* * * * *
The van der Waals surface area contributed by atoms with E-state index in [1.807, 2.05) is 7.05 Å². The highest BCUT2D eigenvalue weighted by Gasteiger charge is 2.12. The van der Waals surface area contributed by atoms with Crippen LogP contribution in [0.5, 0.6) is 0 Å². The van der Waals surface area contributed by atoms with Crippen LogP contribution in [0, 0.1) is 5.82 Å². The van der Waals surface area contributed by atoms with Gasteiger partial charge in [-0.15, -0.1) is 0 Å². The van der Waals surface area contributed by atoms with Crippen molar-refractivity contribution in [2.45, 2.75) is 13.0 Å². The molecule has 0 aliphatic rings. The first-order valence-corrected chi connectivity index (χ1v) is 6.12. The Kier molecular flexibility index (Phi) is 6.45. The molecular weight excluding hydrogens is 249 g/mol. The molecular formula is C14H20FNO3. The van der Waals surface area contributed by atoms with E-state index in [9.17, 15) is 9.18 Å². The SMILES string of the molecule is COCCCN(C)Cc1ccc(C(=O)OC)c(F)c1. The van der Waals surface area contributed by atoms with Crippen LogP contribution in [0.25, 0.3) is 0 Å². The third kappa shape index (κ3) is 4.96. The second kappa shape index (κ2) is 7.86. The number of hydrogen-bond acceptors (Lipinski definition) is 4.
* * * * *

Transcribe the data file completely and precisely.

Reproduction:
The van der Waals surface area contributed by atoms with E-state index in [1.807, 2.05) is 7.05 Å². The highest BCUT2D eigenvalue weighted by Gasteiger charge is 2.12. The van der Waals surface area contributed by atoms with Crippen LogP contribution in [0.5, 0.6) is 0 Å². The van der Waals surface area contributed by atoms with Crippen LogP contribution in [0, 0.1) is 5.82 Å². The van der Waals surface area contributed by atoms with Gasteiger partial charge in [-0.15, -0.1) is 0 Å². The van der Waals surface area contributed by atoms with Crippen molar-refractivity contribution in [2.45, 2.75) is 13.0 Å². The molecule has 0 aliphatic rings. The first-order valence-corrected chi connectivity index (χ1v) is 6.12. The Kier molecular flexibility index (Phi) is 6.45. The molecular weight excluding hydrogens is 249 g/mol. The molecular formula is C14H20FNO3. The van der Waals surface area contributed by atoms with E-state index in [9.17, 15) is 9.18 Å². The SMILES string of the molecule is COCCCN(C)Cc1ccc(C(=O)OC)c(F)c1. The van der Waals surface area contributed by atoms with Crippen LogP contribution in [0.25, 0.3) is 0 Å². The third kappa shape index (κ3) is 4.96. The second kappa shape index (κ2) is 7.86. The number of hydrogen-bond acceptors (Lipinski definition) is 4.